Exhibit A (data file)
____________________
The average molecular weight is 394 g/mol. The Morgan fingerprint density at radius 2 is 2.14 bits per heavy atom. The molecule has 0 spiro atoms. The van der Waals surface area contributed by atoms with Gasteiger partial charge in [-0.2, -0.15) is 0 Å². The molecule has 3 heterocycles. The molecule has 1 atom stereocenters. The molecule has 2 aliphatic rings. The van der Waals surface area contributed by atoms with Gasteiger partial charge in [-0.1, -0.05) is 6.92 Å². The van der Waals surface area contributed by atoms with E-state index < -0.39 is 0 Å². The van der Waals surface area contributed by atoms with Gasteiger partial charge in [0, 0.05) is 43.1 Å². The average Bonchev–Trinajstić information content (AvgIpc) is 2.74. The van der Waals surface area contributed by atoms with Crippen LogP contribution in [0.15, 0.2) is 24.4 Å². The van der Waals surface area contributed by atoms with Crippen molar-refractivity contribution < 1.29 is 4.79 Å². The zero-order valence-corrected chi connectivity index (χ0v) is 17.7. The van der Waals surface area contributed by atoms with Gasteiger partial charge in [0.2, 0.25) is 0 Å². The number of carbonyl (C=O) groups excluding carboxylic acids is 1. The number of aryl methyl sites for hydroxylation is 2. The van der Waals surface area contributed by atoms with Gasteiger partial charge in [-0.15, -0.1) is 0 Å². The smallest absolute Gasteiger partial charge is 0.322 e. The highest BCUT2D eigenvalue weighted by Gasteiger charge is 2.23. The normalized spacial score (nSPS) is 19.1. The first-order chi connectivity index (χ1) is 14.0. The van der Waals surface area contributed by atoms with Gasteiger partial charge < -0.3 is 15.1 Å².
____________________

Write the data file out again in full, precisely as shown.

The average molecular weight is 394 g/mol. The Morgan fingerprint density at radius 2 is 2.14 bits per heavy atom. The molecule has 0 spiro atoms. The van der Waals surface area contributed by atoms with Gasteiger partial charge in [-0.2, -0.15) is 0 Å². The molecule has 3 heterocycles. The molecule has 1 atom stereocenters. The molecule has 2 aliphatic rings. The van der Waals surface area contributed by atoms with Gasteiger partial charge in [-0.1, -0.05) is 6.92 Å². The van der Waals surface area contributed by atoms with E-state index < -0.39 is 0 Å². The van der Waals surface area contributed by atoms with Gasteiger partial charge in [0, 0.05) is 43.1 Å². The average Bonchev–Trinajstić information content (AvgIpc) is 2.74. The van der Waals surface area contributed by atoms with Crippen LogP contribution in [0.15, 0.2) is 24.4 Å². The van der Waals surface area contributed by atoms with Crippen molar-refractivity contribution < 1.29 is 4.79 Å². The zero-order valence-corrected chi connectivity index (χ0v) is 17.7. The van der Waals surface area contributed by atoms with Gasteiger partial charge in [0.2, 0.25) is 0 Å². The number of carbonyl (C=O) groups excluding carboxylic acids is 1. The number of aryl methyl sites for hydroxylation is 2. The van der Waals surface area contributed by atoms with Gasteiger partial charge in [-0.15, -0.1) is 0 Å². The smallest absolute Gasteiger partial charge is 0.322 e. The highest BCUT2D eigenvalue weighted by Gasteiger charge is 2.23. The normalized spacial score (nSPS) is 19.1. The first-order chi connectivity index (χ1) is 14.0. The van der Waals surface area contributed by atoms with Gasteiger partial charge < -0.3 is 15.1 Å².